Thai Union partners with The Nature Conservancy on anti-IUU initiative

Thai Union has committed to full transparency in its international tuna supply chain by 2025.

The Bangkok, Thailand-based seafood company, which notched more than USD 4.1 billion (EUR 3.3 billion) in revenue in 2019, signed a partnership with The Nature Conservancy on Wednesday, 3 March, committing to full supply-chain transparency across its global tuna supply chains.

The move will require Thai Union to install electronic monitoring on all of its partnered fishing vessels in their supply chains, including onboard video cameras, GPS, and sensors to automatically track activities onboard. These requirements may be substituted or augmented by human observers, it said in a press release. Thai Union has also pledged to implement a fish-aggregating device (FAD) management plan that mitigates environmental risks posed no later than 2025.

The commitment “has the potential to push the entire industry in a more sustainable direction by addressing widespread illegal, unregulated, and unreported (IUU) fishing practices,” according to The Nature Conservancy.

"We are very excited about the potential of this partnership to shift the sustainability needle across the entire canned seafood sector,” The Nature Conservancy CEO Jennifer Morris said. “Consumers and retailers send powerful signals when they choose sustainable products, and TNC hopes this commitment will catalyze rapid growth in electronic monitoring and transparency in fisheries all over the world."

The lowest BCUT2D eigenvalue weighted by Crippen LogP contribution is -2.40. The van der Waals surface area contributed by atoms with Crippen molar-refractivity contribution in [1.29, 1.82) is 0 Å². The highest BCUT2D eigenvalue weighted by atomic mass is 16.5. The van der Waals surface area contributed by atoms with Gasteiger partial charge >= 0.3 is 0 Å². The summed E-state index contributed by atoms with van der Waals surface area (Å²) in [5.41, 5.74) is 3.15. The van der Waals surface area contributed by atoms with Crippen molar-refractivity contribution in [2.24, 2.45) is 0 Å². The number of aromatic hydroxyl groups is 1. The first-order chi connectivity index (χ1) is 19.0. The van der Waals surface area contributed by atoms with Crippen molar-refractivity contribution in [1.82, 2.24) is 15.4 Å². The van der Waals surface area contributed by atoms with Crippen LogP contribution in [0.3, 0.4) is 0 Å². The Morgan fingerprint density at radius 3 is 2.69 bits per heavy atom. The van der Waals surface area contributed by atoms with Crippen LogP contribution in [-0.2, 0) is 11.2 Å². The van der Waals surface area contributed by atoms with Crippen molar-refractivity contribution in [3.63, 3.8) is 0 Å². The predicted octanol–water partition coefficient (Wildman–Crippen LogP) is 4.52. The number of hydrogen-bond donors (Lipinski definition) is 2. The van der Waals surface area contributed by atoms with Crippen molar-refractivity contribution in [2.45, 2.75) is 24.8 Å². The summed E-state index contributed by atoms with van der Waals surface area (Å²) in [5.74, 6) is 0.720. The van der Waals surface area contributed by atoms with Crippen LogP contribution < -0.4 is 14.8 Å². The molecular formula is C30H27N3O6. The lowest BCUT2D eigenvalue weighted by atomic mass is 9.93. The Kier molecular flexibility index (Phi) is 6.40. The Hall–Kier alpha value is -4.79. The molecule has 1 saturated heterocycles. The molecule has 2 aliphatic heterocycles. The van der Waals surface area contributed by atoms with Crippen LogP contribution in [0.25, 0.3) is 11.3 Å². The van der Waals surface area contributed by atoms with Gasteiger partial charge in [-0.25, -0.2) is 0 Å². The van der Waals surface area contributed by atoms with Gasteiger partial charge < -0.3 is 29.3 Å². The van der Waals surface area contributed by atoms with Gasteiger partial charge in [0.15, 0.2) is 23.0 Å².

The partnership between the environmental non-governmental organization and Thai Union also calls for the two entities jointly pushing governments, regulators, and supply chain actors to encourage greater monitoring of other fisheries in which Thai Union is involved, including European wild caught sprat, mackerel, herring, and whiting.

The Nature Conservancy said Thai Union’s commitment was “significant and timely,” given the ongoing suspension of onboard observer coverage in the fishing area managed by the Western and Central Pacific Fisheries Commission. Despite that, the NGO said fishing effort has only decreased by 4 percent during the COVID-19 pandemic while demand for canned tuna has surged, resulting in a 41 percent increase in wholesale tuna prices over the past year.

"Electronic monitoring creates transparency critical to consumers having confidence that their seafood products have been harvested legally, sustainably, and without labor abuses,” The Nature Conservancy Large-Scale Fisheries Program Director Mark Zimring said. “Effective monitoring contributes vital data, the current absence of which makes regulation of even the most vulnerable fisheries difficult. By partnering with one of the biggest players in the seafood supply sector to plug this data gap, Thai Union and TNC have a real chance to achieve durable change at a global scale."

In their joint statement, Thai Union and The Nature Conservancy said better fisheries monitoring will help reduce illegal, unreported, and unregulated (IUU) fishing, overfishing, and bycatch of sharks and turtles.

"Thai Union has made significant strides in making sustainability a key attribute of our company, from the creation of our global sustainability strategy, SeaChange, to partnering with leading organizations like The Nature Conservancy,” Thai Union President and CEO Thiraphong Chansiri said. “We understand that change does not happen in a vacuum; It is through collaboration and partnership that we shape the future. Change takes more than a wish and well-crafted words – those that are in a leadership position must define the path forward through actions and results. I look forward to the sustainable future Thai Union and TNC can help create through increased electronic monitoring and transparency throughout the seafood industry."

Photo courtesy of Nick Hall/The Nature Conservancy


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